Consider the anomaly:
- When you see a Physics concept written in English, you approach a physicist to interpret it for you.
- When you see the same (or likely even more profound) concept written in Sanskrit, you go to a Sanskrit poet to interpret it for you.
“The one peculiar attribute we find in time, space, and causation is that they cannot exist separate from other things. Try to think of space without colour, or limits, or any connection with the things around — just abstract space. You cannot; you have to think of it as the space between two limits or between three objects. It has to be connected with some object to have any existence. So with time; you cannot have any idea of abstract time, but you have to take two events, one preceding and the other succeeding, and join the two events by the idea of succession. Time depends on two events, just as space has to be related to outside objects. And the idea of causation is inseparable from time and space.” – Swami Vivekananda (1896)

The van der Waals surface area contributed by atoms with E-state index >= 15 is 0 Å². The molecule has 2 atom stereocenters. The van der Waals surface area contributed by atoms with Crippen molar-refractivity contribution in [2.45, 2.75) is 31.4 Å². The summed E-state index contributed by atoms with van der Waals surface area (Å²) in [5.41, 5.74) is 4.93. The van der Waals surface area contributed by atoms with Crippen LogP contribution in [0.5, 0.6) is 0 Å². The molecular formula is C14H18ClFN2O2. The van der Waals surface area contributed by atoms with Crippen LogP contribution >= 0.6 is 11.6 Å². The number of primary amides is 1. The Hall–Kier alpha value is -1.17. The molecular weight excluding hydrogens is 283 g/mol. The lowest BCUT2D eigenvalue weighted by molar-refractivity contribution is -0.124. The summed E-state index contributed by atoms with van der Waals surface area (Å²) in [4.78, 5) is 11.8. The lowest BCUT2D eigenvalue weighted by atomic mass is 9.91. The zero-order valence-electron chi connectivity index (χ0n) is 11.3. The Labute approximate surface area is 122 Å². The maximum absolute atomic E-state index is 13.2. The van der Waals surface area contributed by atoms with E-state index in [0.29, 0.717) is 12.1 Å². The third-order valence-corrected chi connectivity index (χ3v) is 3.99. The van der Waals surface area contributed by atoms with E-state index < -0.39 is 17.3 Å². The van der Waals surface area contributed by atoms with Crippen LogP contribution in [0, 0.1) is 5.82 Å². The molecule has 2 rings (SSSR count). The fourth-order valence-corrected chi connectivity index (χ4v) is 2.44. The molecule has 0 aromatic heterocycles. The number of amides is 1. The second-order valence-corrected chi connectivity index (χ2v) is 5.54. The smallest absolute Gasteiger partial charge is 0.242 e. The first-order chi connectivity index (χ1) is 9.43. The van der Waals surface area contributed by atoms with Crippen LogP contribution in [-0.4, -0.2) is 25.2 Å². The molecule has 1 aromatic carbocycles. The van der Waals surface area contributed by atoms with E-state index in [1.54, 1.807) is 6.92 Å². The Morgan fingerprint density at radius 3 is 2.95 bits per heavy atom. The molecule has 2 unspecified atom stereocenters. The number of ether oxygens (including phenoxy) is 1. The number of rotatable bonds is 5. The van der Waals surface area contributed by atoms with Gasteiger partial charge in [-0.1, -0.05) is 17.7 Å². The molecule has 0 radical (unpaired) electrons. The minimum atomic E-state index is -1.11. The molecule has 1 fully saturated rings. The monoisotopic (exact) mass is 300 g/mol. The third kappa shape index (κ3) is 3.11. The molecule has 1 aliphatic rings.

“Since there exists in this four dimensional structure [space-time] no longer any sections which represent “now” objectively, the concepts of happening and becoming are indeed not completely suspended, but yet complicated. It appears therefore more natural to think of physical reality as a four dimensional existence, instead of, as hitherto, the evolution of a three dimensional existence.” – Albert Einstein (1952)
“Swami Vivekananda expresses a view that has become the backbone of quantum theory”
– Michael Coleman Talbot (American author of several books highlighting parallels between ancient mysticism and quantum mechanics)
It is unfair both on the poet to do justice to this profound knowledge as well as unfair for our ancient texts to be taken to poets alone for interpretation. You’ll then be excused if you laugh off the so-called “physics knowledge” in ancient Vedic texts after hearing the colorful lectures from the poet. You’ll also be excused if you reach a conclusion that every scientific theory known to mankind was indeed invented in the rational, “modern” West.
India’s aim for the next decade should be to get scientists the world over to understand Sanskrit. Not the other way ’round! Go Ms. Smriti Zubin Irani, the Nation is with you!
I attended Kalavai Venkat‘s lecture this weekend, and I got thinking.